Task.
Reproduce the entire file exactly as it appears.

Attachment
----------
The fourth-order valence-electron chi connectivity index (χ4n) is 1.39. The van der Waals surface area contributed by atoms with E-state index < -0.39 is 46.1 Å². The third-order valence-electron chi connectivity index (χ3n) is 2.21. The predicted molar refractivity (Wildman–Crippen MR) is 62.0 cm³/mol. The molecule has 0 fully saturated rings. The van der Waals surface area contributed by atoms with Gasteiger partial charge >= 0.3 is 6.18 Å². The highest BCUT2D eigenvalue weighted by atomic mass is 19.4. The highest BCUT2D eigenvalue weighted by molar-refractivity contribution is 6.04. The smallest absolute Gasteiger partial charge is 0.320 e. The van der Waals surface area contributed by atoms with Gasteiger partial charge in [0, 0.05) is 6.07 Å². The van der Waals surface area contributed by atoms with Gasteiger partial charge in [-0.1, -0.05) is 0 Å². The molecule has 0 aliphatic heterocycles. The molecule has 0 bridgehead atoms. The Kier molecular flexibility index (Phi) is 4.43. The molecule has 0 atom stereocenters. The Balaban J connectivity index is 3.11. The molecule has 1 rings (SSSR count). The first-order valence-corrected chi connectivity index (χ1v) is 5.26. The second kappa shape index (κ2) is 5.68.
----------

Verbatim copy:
The fourth-order valence-electron chi connectivity index (χ4n) is 1.39. The van der Waals surface area contributed by atoms with E-state index < -0.39 is 46.1 Å². The third-order valence-electron chi connectivity index (χ3n) is 2.21. The predicted molar refractivity (Wildman–Crippen MR) is 62.0 cm³/mol. The molecule has 0 fully saturated rings. The van der Waals surface area contributed by atoms with Gasteiger partial charge >= 0.3 is 6.18 Å². The highest BCUT2D eigenvalue weighted by atomic mass is 19.4. The highest BCUT2D eigenvalue weighted by molar-refractivity contribution is 6.04. The smallest absolute Gasteiger partial charge is 0.320 e. The van der Waals surface area contributed by atoms with Gasteiger partial charge in [0, 0.05) is 6.07 Å². The van der Waals surface area contributed by atoms with Gasteiger partial charge in [-0.1, -0.05) is 0 Å². The molecule has 0 aliphatic heterocycles. The molecule has 0 bridgehead atoms. The Kier molecular flexibility index (Phi) is 4.43. The molecule has 0 atom stereocenters. The Balaban J connectivity index is 3.11. The molecule has 1 rings (SSSR count). The first-order valence-corrected chi connectivity index (χ1v) is 5.26. The second kappa shape index (κ2) is 5.68.